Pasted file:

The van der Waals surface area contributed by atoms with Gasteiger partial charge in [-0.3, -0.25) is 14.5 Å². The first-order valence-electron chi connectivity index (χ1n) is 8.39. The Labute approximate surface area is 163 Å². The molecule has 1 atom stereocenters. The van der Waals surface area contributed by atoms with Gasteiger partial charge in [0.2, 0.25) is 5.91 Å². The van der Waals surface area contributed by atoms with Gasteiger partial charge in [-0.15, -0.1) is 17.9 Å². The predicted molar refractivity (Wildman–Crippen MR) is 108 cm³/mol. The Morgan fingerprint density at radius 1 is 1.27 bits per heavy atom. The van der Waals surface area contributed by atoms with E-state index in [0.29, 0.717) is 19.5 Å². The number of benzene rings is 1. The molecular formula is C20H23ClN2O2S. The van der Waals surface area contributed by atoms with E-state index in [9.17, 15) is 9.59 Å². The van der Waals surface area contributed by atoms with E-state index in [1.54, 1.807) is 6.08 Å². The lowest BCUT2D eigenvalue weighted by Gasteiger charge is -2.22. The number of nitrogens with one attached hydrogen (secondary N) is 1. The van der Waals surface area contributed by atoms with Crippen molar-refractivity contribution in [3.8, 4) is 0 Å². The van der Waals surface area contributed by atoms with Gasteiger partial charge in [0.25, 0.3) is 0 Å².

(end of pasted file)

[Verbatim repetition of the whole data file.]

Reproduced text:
The van der Waals surface area contributed by atoms with Gasteiger partial charge in [-0.3, -0.25) is 14.5 Å². The first-order valence-electron chi connectivity index (χ1n) is 8.39. The Labute approximate surface area is 163 Å². The molecule has 1 atom stereocenters. The van der Waals surface area contributed by atoms with Gasteiger partial charge in [0.2, 0.25) is 5.91 Å². The van der Waals surface area contributed by atoms with Gasteiger partial charge in [-0.15, -0.1) is 17.9 Å². The predicted molar refractivity (Wildman–Crippen MR) is 108 cm³/mol. The Morgan fingerprint density at radius 1 is 1.27 bits per heavy atom. The van der Waals surface area contributed by atoms with E-state index in [0.29, 0.717) is 19.5 Å². The number of benzene rings is 1. The molecular formula is C20H23ClN2O2S. The van der Waals surface area contributed by atoms with E-state index in [9.17, 15) is 9.59 Å². The van der Waals surface area contributed by atoms with E-state index in [1.54, 1.807) is 6.08 Å². The lowest BCUT2D eigenvalue weighted by Gasteiger charge is -2.22. The number of nitrogens with one attached hydrogen (secondary N) is 1. The van der Waals surface area contributed by atoms with Crippen molar-refractivity contribution in [3.8, 4) is 0 Å². The van der Waals surface area contributed by atoms with Gasteiger partial charge in [0.25, 0.3) is 0 Å².